Last Suicide Crossroads Burial
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Last Suicide Crossroads Burial

The last suicide burial at a crossroads in England.


In the distant past until the Victorian era suicides were commonly buried at crossroads, as it was seen as the same as murder (criminals were also buried at crossroads).

Crossroad burial was officially abolished by Act of Parliament in 1823 after opposition to the practice was encouraged when George IV's carriage was held up by a crowd of spectators here on this spot.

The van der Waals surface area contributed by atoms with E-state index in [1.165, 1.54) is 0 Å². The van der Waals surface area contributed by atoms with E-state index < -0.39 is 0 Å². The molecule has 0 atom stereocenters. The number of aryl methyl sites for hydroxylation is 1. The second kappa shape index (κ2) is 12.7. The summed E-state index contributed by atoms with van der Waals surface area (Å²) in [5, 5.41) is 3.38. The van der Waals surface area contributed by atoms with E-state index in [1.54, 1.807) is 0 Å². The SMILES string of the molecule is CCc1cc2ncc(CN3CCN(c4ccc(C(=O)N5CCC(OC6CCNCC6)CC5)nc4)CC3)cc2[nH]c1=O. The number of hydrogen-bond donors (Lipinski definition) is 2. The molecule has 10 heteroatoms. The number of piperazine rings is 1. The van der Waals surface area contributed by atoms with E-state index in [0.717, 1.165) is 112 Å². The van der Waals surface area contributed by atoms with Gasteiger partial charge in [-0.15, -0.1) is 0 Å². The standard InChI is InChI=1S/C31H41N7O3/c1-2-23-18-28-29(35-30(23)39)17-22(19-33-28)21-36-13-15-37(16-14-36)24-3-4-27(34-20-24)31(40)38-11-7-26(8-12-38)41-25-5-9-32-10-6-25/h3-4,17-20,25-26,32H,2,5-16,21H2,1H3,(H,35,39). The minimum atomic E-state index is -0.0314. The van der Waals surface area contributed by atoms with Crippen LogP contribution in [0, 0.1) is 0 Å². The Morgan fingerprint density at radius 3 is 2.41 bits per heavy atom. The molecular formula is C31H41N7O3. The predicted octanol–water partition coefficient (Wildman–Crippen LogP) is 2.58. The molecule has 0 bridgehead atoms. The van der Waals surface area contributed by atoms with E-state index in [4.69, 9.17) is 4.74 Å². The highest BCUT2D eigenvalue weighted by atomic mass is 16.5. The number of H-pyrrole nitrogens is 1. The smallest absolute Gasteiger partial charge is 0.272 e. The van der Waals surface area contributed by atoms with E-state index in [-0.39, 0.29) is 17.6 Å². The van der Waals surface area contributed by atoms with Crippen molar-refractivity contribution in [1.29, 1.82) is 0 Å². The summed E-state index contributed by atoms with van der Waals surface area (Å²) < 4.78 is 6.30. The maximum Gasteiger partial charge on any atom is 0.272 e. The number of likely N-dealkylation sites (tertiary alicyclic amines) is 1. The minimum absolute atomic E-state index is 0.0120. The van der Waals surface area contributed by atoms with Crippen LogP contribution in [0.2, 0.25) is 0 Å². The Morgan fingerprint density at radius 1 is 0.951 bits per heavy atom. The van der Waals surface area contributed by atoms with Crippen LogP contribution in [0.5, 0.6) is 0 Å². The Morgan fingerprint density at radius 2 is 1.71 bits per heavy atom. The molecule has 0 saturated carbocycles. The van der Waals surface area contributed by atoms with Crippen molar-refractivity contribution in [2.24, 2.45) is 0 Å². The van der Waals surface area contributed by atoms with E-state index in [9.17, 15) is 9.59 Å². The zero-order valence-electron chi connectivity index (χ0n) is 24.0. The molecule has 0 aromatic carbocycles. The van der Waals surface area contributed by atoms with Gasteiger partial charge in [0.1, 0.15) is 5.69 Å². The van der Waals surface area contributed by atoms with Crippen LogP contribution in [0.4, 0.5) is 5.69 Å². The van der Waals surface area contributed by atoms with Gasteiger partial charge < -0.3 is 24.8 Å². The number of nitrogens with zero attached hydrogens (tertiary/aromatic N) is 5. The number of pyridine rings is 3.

They were watching the burial at this crossroads with Lower Grosvenor Place and Grosvenor Place of a suicide called Abel Griffiths. It's now the entrance to the bus station at Victoria Station.

Suicide was becoming regarded with much greater sympathy at this point, while population growth and the development of transport meant that rural crossroads no longer seemed so remote. For a period following abolition, however, suicides could only be buried in graveyards between 9pm and midnight, and no ceremonies were allowed.

This is known as the last crossroads suicide burial in Britain, although it's probably merely the last high profile burial.

Location: Grosvenor Place